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Policy Analysis

PolicyWatch 2976

Treasury Increases the Pressure on Iranian Airlines

Farzin Nadimi

Also available in العربية فارسی

June 1, 2018


Numerous individual aircraft and front companies were added to the Treasury sanctions list, but naming even more of them could boost U.S. efforts to pressure Iran and close the IRGC’s Syrian air bridge.

On May 24, the Treasury Department’s Office of Foreign Assets Control (OFAC) designated nine entities and individuals associated with the provision of services to six Iranian airlines involved in abetting the regime’s regional military activities. The sanctions aim to close loopholes that these companies have used over the years to source aviation parts and services. Treasury also singled out thirty-one individual aircraft directly engaged in sending arms and personnel to Syria (see table below). More actions are likely forthcoming—and the sooner the better given Tehran’s proven ability to adapt to new sanctions.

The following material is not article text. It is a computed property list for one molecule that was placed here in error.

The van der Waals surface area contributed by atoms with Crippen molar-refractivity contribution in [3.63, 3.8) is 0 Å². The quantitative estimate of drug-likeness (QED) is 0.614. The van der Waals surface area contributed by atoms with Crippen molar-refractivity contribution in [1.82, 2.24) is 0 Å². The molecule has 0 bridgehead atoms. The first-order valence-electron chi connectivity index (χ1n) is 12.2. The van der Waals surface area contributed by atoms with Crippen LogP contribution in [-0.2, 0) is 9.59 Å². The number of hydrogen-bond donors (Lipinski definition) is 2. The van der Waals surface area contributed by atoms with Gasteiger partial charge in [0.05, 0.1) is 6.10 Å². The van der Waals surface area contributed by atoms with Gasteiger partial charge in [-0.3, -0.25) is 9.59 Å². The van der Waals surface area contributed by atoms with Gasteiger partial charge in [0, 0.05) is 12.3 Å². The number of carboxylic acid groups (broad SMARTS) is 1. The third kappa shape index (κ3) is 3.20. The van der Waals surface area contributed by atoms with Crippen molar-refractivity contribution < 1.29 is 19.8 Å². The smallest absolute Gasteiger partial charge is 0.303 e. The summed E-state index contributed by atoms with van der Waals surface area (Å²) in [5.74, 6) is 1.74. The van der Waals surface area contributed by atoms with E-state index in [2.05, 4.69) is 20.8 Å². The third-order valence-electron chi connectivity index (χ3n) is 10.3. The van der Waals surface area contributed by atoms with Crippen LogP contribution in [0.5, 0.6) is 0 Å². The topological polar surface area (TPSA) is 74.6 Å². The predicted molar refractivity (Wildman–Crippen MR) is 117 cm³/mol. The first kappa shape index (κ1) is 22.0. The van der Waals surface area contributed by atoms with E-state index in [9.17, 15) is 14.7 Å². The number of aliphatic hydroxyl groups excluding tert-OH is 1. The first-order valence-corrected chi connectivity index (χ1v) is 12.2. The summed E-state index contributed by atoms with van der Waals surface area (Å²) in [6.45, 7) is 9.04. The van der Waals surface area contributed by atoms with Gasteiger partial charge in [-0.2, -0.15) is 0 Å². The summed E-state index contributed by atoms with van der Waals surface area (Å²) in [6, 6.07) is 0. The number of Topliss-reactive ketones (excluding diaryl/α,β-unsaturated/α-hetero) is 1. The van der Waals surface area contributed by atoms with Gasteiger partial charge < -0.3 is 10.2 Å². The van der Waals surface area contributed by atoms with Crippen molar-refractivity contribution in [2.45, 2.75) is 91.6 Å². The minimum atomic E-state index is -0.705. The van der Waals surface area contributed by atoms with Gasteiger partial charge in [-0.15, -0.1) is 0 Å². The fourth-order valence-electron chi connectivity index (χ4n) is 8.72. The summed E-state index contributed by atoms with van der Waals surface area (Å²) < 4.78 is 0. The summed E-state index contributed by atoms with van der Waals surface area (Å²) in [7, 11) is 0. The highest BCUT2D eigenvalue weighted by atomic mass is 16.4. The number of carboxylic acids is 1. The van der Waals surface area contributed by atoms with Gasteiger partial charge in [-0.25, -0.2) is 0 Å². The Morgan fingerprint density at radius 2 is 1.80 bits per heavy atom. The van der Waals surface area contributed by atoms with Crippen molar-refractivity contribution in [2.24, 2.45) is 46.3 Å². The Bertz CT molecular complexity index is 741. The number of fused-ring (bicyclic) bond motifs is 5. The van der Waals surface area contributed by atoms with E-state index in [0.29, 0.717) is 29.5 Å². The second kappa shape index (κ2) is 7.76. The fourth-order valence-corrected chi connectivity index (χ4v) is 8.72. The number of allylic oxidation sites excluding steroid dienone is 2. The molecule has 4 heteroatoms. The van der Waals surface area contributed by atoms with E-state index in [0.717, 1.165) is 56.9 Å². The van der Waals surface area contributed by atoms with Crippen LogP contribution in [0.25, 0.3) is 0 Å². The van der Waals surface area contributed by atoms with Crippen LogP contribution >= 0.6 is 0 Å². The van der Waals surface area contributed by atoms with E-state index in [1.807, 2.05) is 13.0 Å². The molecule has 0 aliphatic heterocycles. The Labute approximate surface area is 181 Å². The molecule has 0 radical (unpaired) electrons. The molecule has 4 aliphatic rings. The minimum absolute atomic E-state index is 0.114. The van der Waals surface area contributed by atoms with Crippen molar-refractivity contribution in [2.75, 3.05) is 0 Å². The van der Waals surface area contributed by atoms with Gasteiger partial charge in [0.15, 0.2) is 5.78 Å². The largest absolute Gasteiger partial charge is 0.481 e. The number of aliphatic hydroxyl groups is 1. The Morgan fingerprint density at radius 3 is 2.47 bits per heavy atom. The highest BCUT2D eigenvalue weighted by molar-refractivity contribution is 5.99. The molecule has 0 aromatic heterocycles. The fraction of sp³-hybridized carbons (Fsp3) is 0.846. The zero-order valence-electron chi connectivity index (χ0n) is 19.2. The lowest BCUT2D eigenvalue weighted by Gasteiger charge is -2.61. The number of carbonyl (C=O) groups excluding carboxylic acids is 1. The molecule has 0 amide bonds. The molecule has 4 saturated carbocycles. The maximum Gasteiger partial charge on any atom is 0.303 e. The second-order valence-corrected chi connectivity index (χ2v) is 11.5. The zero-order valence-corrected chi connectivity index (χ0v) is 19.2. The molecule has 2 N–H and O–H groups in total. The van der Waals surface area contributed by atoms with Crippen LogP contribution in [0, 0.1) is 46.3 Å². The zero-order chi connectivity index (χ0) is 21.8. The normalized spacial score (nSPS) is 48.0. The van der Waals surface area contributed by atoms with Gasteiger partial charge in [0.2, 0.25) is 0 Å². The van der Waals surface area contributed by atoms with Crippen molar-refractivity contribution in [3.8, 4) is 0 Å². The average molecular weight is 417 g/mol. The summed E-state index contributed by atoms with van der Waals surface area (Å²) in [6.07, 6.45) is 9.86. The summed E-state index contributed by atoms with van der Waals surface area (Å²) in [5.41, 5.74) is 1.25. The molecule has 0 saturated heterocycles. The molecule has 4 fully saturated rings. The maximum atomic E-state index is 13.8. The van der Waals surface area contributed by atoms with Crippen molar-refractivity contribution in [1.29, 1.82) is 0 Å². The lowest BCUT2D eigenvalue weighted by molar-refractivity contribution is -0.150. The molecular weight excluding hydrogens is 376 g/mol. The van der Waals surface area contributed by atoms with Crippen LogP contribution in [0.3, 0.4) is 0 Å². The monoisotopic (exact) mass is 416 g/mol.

REVIEWING THE DESIGNATIONS

The sanctioned firms included Mahan Air, Caspian Airlines, Meraj Air, Dena Airways, Pouya Air, and Blue Airways. The latter is just a front company with no fleet. Meraj, Caspian, and Pouya (formerly Yas Air) were all designated in August 2014 for supporting Islamic Revolutionary Guard Corps operations in Syria; in fact, Pouya is the cargo wing of the IRGC Aerospace Force and services the air bridge to Syria on a daily basis.

In June 2011, Treasury sanctioned the country’s flag carrier, Iran Air, and its subsidiary Iran Air Tours for supporting the IRGC and Iranian Defense Ministry “through the transport and/or transfer of goods for, or on behalf of, these entities.” This included using commercial flights to transport “military-related equipment” and “potentially dangerous cargo” to Syria (e.g., missile components).